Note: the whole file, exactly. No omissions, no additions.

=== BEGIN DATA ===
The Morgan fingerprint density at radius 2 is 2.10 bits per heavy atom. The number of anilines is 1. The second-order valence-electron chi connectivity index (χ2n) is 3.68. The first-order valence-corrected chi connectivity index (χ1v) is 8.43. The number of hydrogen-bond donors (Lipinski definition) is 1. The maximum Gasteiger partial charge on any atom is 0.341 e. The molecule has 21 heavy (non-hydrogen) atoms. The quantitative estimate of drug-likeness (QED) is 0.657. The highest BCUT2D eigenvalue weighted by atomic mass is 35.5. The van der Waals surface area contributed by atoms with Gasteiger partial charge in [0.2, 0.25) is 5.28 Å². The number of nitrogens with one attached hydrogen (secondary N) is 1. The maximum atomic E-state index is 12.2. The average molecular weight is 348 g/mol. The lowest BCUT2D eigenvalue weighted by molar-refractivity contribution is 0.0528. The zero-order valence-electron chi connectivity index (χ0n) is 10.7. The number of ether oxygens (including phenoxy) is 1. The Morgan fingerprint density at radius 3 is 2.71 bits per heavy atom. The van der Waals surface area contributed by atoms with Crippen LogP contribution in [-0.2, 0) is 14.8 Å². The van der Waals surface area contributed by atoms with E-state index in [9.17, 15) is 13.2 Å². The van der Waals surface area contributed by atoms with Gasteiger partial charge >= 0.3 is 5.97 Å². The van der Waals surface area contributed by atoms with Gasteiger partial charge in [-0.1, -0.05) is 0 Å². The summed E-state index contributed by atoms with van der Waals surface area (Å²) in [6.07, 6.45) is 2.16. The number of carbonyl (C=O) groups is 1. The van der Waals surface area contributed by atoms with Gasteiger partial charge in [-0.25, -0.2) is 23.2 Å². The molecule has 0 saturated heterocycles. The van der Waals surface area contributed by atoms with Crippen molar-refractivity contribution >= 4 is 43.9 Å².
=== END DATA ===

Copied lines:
The Morgan fingerprint density at radius 2 is 2.10 bits per heavy atom. The number of anilines is 1. The second-order valence-electron chi connectivity index (χ2n) is 3.68. The first-order valence-corrected chi connectivity index (χ1v) is 8.43. The number of hydrogen-bond donors (Lipinski definition) is 1. The maximum Gasteiger partial charge on any atom is 0.341 e. The molecule has 21 heavy (non-hydrogen) atoms. The quantitative estimate of drug-likeness (QED) is 0.657. The highest BCUT2D eigenvalue weighted by atomic mass is 35.5. The van der Waals surface area contributed by atoms with Gasteiger partial charge in [0.2, 0.25) is 5.28 Å². The number of nitrogens with one attached hydrogen (secondary N) is 1. The maximum atomic E-state index is 12.2. The average molecular weight is 348 g/mol. The lowest BCUT2D eigenvalue weighted by molar-refractivity contribution is 0.0528. The zero-order valence-electron chi connectivity index (χ0n) is 10.7. The number of ether oxygens (including phenoxy) is 1. The Morgan fingerprint density at radius 3 is 2.71 bits per heavy atom. The van der Waals surface area contributed by atoms with Crippen LogP contribution in [-0.2, 0) is 14.8 Å². The van der Waals surface area contributed by atoms with E-state index in [9.17, 15) is 13.2 Å². The van der Waals surface area contributed by atoms with Gasteiger partial charge >= 0.3 is 5.97 Å². The van der Waals surface area contributed by atoms with Gasteiger partial charge in [-0.1, -0.05) is 0 Å². The summed E-state index contributed by atoms with van der Waals surface area (Å²) in [6.07, 6.45) is 2.16. The number of carbonyl (C=O) groups is 1. The van der Waals surface area contributed by atoms with Gasteiger partial charge in [-0.25, -0.2) is 23.2 Å². The molecule has 0 saturated heterocycles. The van der Waals surface area contributed by atoms with Crippen molar-refractivity contribution >= 4 is 43.9 Å².